Can we make private-run firefighter training safer?
The death of a Canadian firefighter trainee raises serious issues about how to improve firefighter safety at privately operated training classes
On Feb. 8, Canadian firefighter trainee Adam Brunt was participating in a water and ice rescue class operated by a private training company. Brunt was taking the course to improve his skills and his chances of landing a job on a career fire department.
But things went horribly wrong that Sunday afternoon. During a hands-on evolution, Brunt was trapped under the ice — for 15 minutes — and died. The same training company had a similar ice-rescue death in 2010; there was a trial and an acquittal.
It will be up to Canadian authorities to determine if Brunt's death was a case of negligence or bad luck. One area fire chief best summed up what we all believe when he said: "No one should ever die from a training incident."
Brunt's death exposed a lack of formal oversight that private firefighting and rescue training companies are held to in that country. It's much the same here in the United States.
That's not to say that all private training companies are dangerous; if they were, this issue would have come up long ago. And it is not to say that all regulated training conducted by municipal or volunteer departments are completely safe; history proves that out.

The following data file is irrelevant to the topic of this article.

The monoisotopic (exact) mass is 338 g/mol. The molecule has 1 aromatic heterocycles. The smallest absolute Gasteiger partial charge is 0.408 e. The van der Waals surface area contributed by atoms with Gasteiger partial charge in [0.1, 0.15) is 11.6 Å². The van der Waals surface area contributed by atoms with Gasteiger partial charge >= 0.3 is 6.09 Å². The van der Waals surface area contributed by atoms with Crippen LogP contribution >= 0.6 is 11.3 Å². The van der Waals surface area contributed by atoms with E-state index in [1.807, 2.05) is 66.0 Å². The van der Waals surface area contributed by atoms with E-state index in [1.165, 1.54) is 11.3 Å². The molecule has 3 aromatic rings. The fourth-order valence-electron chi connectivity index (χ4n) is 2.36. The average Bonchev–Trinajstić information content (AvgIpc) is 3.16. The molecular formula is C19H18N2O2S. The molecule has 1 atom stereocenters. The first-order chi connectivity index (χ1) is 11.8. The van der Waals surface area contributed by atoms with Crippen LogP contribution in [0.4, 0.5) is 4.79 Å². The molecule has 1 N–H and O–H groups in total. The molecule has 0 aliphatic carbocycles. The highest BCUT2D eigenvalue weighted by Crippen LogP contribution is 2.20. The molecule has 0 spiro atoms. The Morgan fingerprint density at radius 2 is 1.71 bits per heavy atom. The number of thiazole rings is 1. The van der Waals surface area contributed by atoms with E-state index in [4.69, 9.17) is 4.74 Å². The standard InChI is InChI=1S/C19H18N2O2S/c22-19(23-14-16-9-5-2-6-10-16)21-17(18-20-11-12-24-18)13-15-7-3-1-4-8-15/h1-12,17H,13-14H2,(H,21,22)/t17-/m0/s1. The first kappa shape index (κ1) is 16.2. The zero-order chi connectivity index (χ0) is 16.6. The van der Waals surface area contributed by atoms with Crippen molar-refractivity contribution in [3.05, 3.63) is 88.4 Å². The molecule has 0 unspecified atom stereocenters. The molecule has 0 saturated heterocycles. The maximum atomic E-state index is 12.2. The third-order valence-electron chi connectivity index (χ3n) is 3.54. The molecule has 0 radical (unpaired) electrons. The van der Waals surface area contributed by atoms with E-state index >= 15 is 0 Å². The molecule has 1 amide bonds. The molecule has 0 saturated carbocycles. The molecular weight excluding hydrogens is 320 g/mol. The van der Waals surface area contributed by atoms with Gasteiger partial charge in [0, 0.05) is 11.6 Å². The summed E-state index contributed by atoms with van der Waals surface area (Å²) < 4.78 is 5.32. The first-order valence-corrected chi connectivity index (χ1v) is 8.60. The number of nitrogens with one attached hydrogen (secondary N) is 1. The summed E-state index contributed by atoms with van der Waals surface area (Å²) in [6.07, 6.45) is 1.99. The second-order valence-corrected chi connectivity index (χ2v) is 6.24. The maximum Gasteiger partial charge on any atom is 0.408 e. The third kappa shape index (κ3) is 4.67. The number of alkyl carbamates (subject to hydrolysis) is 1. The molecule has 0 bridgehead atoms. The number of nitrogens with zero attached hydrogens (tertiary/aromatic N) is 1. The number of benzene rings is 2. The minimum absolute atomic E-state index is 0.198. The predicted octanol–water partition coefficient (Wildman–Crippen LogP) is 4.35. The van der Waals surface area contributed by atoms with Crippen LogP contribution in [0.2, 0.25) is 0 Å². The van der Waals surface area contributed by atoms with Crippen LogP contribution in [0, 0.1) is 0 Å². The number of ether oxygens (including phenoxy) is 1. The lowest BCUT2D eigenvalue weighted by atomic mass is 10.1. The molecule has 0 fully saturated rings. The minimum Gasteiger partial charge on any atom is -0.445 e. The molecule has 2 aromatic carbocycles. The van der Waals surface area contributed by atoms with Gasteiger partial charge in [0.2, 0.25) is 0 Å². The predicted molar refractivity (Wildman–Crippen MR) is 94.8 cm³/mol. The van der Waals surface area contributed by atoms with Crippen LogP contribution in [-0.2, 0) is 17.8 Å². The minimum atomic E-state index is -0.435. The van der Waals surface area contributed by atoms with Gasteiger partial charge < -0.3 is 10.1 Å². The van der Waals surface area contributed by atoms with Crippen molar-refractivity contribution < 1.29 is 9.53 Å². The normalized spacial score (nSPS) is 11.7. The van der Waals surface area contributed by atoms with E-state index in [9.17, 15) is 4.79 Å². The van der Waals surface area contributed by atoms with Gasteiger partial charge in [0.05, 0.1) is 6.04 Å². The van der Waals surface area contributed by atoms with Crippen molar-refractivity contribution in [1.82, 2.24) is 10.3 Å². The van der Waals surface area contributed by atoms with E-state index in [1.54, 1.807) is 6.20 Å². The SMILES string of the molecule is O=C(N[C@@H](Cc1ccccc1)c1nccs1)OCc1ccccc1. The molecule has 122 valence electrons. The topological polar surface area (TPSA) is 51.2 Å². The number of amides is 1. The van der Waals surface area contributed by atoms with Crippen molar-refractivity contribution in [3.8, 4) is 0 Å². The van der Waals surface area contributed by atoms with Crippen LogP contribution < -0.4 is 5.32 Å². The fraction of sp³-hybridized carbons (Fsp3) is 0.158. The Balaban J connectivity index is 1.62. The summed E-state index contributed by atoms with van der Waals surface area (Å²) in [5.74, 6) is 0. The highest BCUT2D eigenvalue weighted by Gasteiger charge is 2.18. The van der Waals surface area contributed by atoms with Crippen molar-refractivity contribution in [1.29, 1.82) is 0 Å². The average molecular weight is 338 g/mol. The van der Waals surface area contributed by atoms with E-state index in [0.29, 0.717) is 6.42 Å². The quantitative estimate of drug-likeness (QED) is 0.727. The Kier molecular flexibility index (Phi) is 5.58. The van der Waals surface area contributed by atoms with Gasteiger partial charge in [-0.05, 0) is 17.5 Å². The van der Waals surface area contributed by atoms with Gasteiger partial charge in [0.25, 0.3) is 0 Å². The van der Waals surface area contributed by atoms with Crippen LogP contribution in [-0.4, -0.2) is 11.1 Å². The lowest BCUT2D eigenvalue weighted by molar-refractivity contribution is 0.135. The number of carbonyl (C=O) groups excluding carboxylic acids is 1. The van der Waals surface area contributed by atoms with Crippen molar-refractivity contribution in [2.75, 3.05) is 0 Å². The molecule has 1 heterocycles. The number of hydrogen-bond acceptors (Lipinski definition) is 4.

But those seeking outside training are doing so in a buyer-beware market with the highest stakes possible — their lives. A level of oversight would be good for both students and private companies.
One solution would be a program that offered a universal certification to training companies. It could be voluntary, administered by the U.S. Fire Administration and fee-based — so as to not shut down every time Congress can't keep the government's lights on.
Think of it like a variation on the USDA's certified organic food program. For no more than $1,500, food producers can prove that they meet the organic criteria and have the right to display the organic food label.
Food producers don't have to do it. But if they want their claims of organic to have authenticity in the minds of their customers, they will achieve certification.
It's not a huge leap from this model to one where there are safety and expertise criteria for private training companies, a method of verifying that and an official seal of approval once those marks are hit.
Private companies offer a valuable service to firefighters and fire departments. However, they should bear the burden of proving their competence; it shouldn't fall to the firefighters to evaluate if a company is a bad actor or not.
There is no guarantee that every firefighter who goes through training will come out uninjured. Yet, it is what we must strive for. A system that gets us closer to that goal is good for the entire fire service.
This is only one idea and I know there are many more. Add your ideas and comments below.